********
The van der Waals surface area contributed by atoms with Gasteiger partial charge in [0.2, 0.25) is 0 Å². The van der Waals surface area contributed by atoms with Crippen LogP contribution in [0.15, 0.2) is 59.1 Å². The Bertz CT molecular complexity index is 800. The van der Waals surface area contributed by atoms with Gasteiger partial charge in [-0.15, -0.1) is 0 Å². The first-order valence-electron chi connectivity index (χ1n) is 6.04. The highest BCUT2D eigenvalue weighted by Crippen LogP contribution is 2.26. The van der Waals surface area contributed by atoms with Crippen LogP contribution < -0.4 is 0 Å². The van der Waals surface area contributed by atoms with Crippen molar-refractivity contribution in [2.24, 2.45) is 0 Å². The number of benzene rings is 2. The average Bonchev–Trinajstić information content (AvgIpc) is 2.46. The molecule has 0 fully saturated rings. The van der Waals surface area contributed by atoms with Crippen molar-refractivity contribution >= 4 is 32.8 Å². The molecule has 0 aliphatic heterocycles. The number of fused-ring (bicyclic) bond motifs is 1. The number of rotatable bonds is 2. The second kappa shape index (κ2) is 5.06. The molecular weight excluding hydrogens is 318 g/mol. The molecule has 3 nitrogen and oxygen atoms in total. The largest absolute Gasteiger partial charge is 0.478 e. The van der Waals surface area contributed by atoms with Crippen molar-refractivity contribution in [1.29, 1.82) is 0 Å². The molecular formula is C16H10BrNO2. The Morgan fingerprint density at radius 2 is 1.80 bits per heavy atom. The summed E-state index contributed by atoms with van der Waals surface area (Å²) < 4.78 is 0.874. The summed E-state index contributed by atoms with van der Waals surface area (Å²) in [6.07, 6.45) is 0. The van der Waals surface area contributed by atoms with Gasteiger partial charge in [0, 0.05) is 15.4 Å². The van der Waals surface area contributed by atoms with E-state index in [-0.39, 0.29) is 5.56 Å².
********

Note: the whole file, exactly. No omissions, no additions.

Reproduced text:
The van der Waals surface area contributed by atoms with Gasteiger partial charge in [0.2, 0.25) is 0 Å². The van der Waals surface area contributed by atoms with Crippen LogP contribution in [0.15, 0.2) is 59.1 Å². The Bertz CT molecular complexity index is 800. The van der Waals surface area contributed by atoms with Gasteiger partial charge in [-0.15, -0.1) is 0 Å². The first-order valence-electron chi connectivity index (χ1n) is 6.04. The highest BCUT2D eigenvalue weighted by Crippen LogP contribution is 2.26. The van der Waals surface area contributed by atoms with Crippen LogP contribution < -0.4 is 0 Å². The van der Waals surface area contributed by atoms with Crippen molar-refractivity contribution in [2.24, 2.45) is 0 Å². The number of benzene rings is 2. The average Bonchev–Trinajstić information content (AvgIpc) is 2.46. The molecule has 0 fully saturated rings. The van der Waals surface area contributed by atoms with Crippen molar-refractivity contribution >= 4 is 32.8 Å². The molecule has 0 aliphatic heterocycles. The number of fused-ring (bicyclic) bond motifs is 1. The number of rotatable bonds is 2. The second kappa shape index (κ2) is 5.06. The molecular weight excluding hydrogens is 318 g/mol. The molecule has 3 nitrogen and oxygen atoms in total. The largest absolute Gasteiger partial charge is 0.478 e. The van der Waals surface area contributed by atoms with Crippen molar-refractivity contribution in [1.29, 1.82) is 0 Å². The molecular formula is C16H10BrNO2. The Morgan fingerprint density at radius 2 is 1.80 bits per heavy atom. The summed E-state index contributed by atoms with van der Waals surface area (Å²) < 4.78 is 0.874. The summed E-state index contributed by atoms with van der Waals surface area (Å²) in [6.07, 6.45) is 0. The van der Waals surface area contributed by atoms with Gasteiger partial charge in [0, 0.05) is 15.4 Å². The van der Waals surface area contributed by atoms with E-state index in [-0.39, 0.29) is 5.56 Å².